Photo by Andy Lyons/Getty Images
Confession time: before spring training, I was hopeful that Scott Schebler would be on the Cincinnati Reds bench by now. After just six weeks, I’m now wondering whether Schebler should be firmly in the middle of Cincinnati’s long-term plans.
Now, before you punch one of the “Share” buttons above to inform your mother about the dumb guy writing silly things in the digital pages of Cincinnati Magazine, permit me to clarify precisely what I mean by that. It’ll make sense, I promise!
Honestly, much of my pre-season opinion on Schebler had nothing at all to do with Schebler himself. You’ve probably heard of Jesse Winker. He’s been one of the top two prospects in the Reds organization over the last couple of years, a 23-year-old outfielder who has the reputation of being Joey Votto-lite (very, very lite), in the sense that he has a great command of the strike zone and will get on base at a high rate. You may also remember Winker from a brief, two at-bat stint with the Reds earlier this season, wherein Winker collected his first big league hit, a run-scoring double.
Winker is the first part of the equation here. I was hopeful that Winker would have earned a spot on the big league club by mid-May. After all, 2017 is a season for the Reds to determine which of the young guys are going to be in the longterm plans, and where the team will still have holes going forward. I’m ready to see if Winker can live up to his promise.
The other part of that equation is one Adam Duvall. Frankly, I’ve been saying for a while that I believe Schebler is a better longterm bet than Duvall (mostly because Schebler is two years younger than Duvall). But Duvall is now an officially sanctioned All-Star, and nearly a Gold Glove winner, too. The Reds aren’t just going to shuffle a guy like that out the door to make room for Winker. Nor should they.
So, if Winker were going to get a chance this season—and he’s really only capable of playing a corner outfield position, so replacing Billy Hamilton is out of the question—I figured it had to be at the expense of Schebler.
Schebler clearly didn’t like that idea, so he did what Scott Schebler does: mash the baseball with regularity.
So far in 2017, Schebler is hitting .252/.324/.534 with 10 home runs and 21 RBI. His wRC+ is 120 and his wOBA is .363 (those are good numbers). His BABIP is just .253, far below his norm, so you would expect that his rate stats are due to improve as he moves back towards the mean. And he’s just 26-years old.
This is coming on the heels of last season, when Schebler hit .265/.330/.432 for the Reds. But for Triple-A Louisville last year, you might recall Schebler posted a line of .311/.370/.564 with 13 home runs, 18 doubles, and 8 triples in 75 games. As we see Schebler’s power numbers improving in the big leagues (his ISO of .282 is at the high end of what he accomplished in his minor league career), you start to wonder if the real Scott Schebler isn’t making an appearance on the big league stage for the first time.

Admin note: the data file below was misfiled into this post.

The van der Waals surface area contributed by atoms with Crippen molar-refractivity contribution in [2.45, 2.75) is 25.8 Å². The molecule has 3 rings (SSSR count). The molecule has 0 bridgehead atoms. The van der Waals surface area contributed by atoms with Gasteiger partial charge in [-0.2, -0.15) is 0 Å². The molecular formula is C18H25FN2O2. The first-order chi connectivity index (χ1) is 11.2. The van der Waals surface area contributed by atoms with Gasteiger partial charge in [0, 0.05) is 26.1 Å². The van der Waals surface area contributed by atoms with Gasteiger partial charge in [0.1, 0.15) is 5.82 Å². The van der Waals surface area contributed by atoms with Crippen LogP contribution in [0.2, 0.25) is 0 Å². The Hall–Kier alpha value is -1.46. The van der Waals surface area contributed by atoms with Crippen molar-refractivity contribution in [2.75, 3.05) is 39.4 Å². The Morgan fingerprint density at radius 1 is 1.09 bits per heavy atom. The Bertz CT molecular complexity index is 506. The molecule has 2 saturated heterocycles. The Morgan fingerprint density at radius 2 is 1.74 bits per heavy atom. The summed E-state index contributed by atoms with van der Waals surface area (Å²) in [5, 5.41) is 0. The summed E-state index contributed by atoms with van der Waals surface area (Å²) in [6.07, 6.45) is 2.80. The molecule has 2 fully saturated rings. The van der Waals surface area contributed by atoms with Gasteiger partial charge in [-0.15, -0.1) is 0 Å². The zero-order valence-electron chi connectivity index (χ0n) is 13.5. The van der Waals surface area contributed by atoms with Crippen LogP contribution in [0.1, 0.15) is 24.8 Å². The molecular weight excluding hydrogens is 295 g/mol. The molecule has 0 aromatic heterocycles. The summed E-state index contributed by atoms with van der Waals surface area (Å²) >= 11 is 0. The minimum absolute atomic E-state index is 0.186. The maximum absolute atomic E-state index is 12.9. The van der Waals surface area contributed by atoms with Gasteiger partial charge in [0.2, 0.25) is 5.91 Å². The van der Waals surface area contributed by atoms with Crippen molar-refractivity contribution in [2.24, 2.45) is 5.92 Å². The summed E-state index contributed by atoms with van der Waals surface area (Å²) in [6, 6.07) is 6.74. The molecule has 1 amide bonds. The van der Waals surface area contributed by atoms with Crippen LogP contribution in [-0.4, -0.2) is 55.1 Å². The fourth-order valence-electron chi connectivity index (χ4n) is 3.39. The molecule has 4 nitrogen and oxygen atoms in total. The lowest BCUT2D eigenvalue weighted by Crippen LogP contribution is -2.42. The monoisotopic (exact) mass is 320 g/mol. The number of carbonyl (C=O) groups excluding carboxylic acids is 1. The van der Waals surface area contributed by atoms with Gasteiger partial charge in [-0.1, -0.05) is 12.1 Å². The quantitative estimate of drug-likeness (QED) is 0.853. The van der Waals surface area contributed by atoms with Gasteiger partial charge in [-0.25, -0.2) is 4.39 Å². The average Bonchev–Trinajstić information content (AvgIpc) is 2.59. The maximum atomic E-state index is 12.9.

Did I mention that he’s just 26 years old? That’s not necessarily an elite prospect, but it’s still pretty exciting.
After all, Schebler had a bit of a pedigree before coming over to the Reds in the Todd Frazier trade. At one time, he was a top-ten prospect in the Dodgers organization, very athletic—he set high school track records in the 55-meter dash, the long jump, and the 800-meter relay, while also playing basketball, football, and soccer—with big-time power. By the time he reached the Reds, however, Schebler’s star had dimmed, thanks to a disastrous 2015 season in Triple-A, which saw him hit .241/.322/.410 with just 13 home runs.
As time goes on, it’s looking more and more like that 2015 season was an aberration, an outlier in Schebler’s career arc. His walk rate keeps going up, and his strikeout rate keeps going down. Schebler has seemingly developed into an above-average big league hitter, and if these gains in power prove to be real, the Reds could have…well, they could have another Adam Duvall-type, with better on-base ability. That’s a valuable player.
Meanwhile, Winker hasn’t been particularly outstanding thus far this season. He’s hitting just .288/.372/.364 for Louisville and, most troublesome, only has one home run. His power has disappeared, but Winker can still get on base with the best of them. I still expect Winker to be a valuable member of the next Reds team. And if he does end up being the hitter we hope he will be, the Reds have a problem on their hands. Who does he replace on the big league roster? I don’t know the answer to that.
But I really believe Schebler has the chance to be a late-blooming big leaguer, a guy like Chris Sabo or Todd Frazier than can put together a real career despite starting later than most MLB stars. I’m not quite ready to bet the ranch on that, but I don’t think it’s an unrealistic expectation, based upon what we’ve seen in Schebler’s career thus far.
Schebler, Duvall, Winker, Hamilton. There are a dozen different ways for this competition to play out—and some of those scenarios include other names (Aristides Aquino or Taylor Trammell, anyone?) As I noted when discussing the Eugenio Suarez/Nick Senzel competition, having too many good players is a great problem for the Reds to have.
But Schebler is firmly in that mix. As a matter of fact, he just may be the next Adam Duvall, and that ain’t a bad thing.
Chad Dotson is a contributor to Nuxhall Way, ESPN’s SweetSpot blog, and the founder of Redleg Nation. You can follow him on Twitter at @dotsonc.